Citing emerging scientific data, the FDA said that the drugs were “unlikely to be effective in treating COVID-19” and that the potential benefits don’t outweigh the known risks, including the incidence of serious cardiac events. For those reasons, the legal criteria for issuing an emergency use authorization “are no longer met,” the FDA said.
The organizers of the Seattle Coronavirus Assessment Network, a virus-tracking project supported by Microsoft co-founder Bill Gates, say their efforts are being paused while they deal with concerns raised by the Food and Drug Administration.
Word of SCAN’s suspension came just a day after the world’s second-richest person praised the effort in GatesNotes, his personal blog. “It has the potential to become an important tool for health officials seeking insights about the spread and behavior of the virus,” Gates wrote.
SCAN aims to track the spread of the virus that causes COVID-19 throughout the Seattle area by sending out at-home tests and picking them up for analysis, with logistical support from Amazon Care, the health care program for Amazon employees. Over the past seven weeks, tests have been sent out to about 12,500 test subjects, including people with symptoms and people without symptoms.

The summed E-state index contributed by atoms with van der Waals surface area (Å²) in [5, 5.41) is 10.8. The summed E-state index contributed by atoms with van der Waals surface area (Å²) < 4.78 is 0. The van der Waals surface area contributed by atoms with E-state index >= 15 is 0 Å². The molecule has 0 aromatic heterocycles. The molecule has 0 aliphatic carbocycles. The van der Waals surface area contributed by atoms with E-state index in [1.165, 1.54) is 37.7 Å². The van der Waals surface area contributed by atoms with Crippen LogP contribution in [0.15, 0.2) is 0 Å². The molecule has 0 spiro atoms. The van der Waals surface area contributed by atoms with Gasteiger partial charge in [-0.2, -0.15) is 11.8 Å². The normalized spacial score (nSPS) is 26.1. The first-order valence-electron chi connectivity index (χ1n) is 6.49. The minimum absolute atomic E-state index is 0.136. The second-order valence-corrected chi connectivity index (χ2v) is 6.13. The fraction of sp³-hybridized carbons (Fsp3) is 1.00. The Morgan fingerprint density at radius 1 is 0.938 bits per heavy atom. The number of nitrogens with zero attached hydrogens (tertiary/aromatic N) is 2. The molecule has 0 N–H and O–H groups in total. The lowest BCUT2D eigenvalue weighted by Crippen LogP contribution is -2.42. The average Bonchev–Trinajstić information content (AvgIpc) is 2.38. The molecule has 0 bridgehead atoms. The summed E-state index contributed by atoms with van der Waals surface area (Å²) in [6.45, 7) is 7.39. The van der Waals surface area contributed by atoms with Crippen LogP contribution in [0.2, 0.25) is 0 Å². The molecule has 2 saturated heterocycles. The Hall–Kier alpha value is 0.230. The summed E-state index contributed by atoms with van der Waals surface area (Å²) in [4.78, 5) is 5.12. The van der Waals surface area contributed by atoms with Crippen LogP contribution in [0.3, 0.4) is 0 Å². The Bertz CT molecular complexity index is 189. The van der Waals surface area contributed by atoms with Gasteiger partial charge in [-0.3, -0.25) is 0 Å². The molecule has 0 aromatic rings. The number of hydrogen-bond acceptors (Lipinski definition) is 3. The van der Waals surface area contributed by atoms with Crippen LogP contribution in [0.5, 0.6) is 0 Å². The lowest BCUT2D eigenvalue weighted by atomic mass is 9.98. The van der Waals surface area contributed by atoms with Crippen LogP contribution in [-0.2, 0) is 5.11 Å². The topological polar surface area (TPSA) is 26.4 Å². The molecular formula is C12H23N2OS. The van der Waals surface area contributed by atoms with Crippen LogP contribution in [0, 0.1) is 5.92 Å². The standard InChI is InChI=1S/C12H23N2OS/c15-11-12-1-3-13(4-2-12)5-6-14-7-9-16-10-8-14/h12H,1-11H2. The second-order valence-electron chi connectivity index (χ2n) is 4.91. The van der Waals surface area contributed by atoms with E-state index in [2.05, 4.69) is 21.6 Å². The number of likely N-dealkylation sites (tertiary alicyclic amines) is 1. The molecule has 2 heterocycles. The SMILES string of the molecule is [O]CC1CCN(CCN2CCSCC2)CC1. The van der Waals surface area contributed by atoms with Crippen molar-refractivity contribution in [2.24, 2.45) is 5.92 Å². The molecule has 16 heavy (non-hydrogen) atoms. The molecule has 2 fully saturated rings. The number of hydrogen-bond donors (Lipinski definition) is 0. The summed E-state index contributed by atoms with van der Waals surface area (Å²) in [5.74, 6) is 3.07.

The project had been operating under an arrangement by which the FDA let state public health officials issue Emergency Use Authorizations for coronavirus tests developed within their states. Today, SCAN said it was notified that separate federal authorization is now required to return test results, due to revisions in the guidance that were issued last week.
SCAN said it’s been working to address the FDA’s questions and hopes to have full authorization “soon.”
The Food and Drug Administration is warning consumers about unauthorized kits that are being marketed to test for coronavirus in the home.
“At this time, the FDA has not authorized any test that is available to purchase for testing yourself at home for COVID-19,” the agency said today in a news release.
Several companies have begun marketing test kits that let consumers to take their own samples, using nasal swabs and/or saliva collection kits, and then send them in to a lab for analysis. In some cases, the consumer is asked to provide a spit sample, as an alternative or a backup. In today’s alert, the FDA left the door open for the use of such tests.